For anyone thinking of moving to Berlin, my sincerest advice would be: don’t move here in January. This is coming from someone who moved here in January. The shutters on every window are closed; those 9-foot-tall double-doors signature of Berlin apartment style, the ones that lead to beautiful and enchanting courtyards, are definitely; the streets are cold and grey and empty. The entire city seems to be abandoned, totally absent of any human soul. The clubs are still cool, the bars are still fun, the hidden galleries and worth-a-visit tourist attractions are still there. The thing is, though, everything about Berlin that manages to be fun under the cold, bleak, sunless winter sky, is about thrice the fun once Berlin warms up. Like some glacial city beginning to thaw, Berlin cracks it’s windows and door’s open once April comes around, and everyone seems to wake from their hibernation. People start smiling more — an act entirely absent in a German winter, but somewhat frequent in a German spring. I would definitely recommend Berlin as a study-abroad site; the city is teeming with a unique combination of history and youth, and (as corny as it is to say) it’s truly unlike any other place in the world. I just wish I knew in advance how much the city can open up when the weather turns. If you can, come here when it’s warm; it’s easier to fall in love with a place when the dogs are roaming the parks and the flowers are in bloom. Regardless of the cold beginning, I still grew to love Berlin.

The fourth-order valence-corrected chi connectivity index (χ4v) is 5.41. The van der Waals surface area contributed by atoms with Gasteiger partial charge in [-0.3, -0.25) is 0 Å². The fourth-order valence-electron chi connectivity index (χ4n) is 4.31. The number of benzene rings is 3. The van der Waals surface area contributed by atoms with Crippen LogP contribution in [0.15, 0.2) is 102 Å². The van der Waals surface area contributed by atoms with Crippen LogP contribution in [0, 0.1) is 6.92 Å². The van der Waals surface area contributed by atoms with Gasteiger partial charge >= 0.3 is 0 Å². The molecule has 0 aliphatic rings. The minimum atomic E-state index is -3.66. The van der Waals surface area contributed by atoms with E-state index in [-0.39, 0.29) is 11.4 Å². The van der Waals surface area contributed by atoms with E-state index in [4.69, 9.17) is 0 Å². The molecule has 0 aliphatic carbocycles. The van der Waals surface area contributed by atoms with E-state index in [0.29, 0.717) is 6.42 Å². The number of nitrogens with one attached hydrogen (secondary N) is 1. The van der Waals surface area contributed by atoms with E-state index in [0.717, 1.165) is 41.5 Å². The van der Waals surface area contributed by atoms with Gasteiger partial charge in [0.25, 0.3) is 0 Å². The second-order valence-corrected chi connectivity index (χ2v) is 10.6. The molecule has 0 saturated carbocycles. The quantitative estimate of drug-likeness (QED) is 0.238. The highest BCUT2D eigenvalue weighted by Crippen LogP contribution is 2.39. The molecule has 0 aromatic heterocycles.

I live in Kreuzberg, bordering Mitte. NYU doesn’t give students the option of living outside of the dorms, but I know a few people who were so miserable in a freshman-year-like living situation that they got cheap apartments in East Kreuzberg. Because the dorms are so near where West Berlin city limits once were, this area is slightly more commercialized, slightly less charming. If you take the M29 bus just a few stops East, just past Moritzplatz, things start to get better. Gorlitzer Park is kind of like Washington Square Park in the sense that walking through it, you can see people from all walks of life; children and parents, groups of hobos sunbathing, animals on the run, teenagers drinking. I would recommend venturing out of the immediate vicinity of the dorms as much as possible, and as soon as possible — there’s a whole other city outside of Checkpoint Charlie.
Here’s some key advice from someone who overthinks just about every single thing: don’t overthink Berlin too much. There’s not much you can do to prepare in the weeks and months before the abroad semester begins. As long as you have an open mind and are willing to engage in different ways of living with weird and interesting new people, you should be fine. Maybe if you can get your body used to a violently alternating sleep schedule (getting up for German class at 9:30 AM on weekdays, staying up past that time on weekends), that might help. Learn a little bit of German first — just bitte (please) and danke (thank you) go a long way. Bring a book you love for long U-Bahn and S-Bahn rides. Bring the willingness to walk places on your own and get lost; that’s how you get to know the city. Be ready to feel a little bit alone at times, because like all the best cities, Berlin can be as isolating as it can be inviting. Don’t worry too much about adjusting, because your affection for this city will sneak up on you in no time.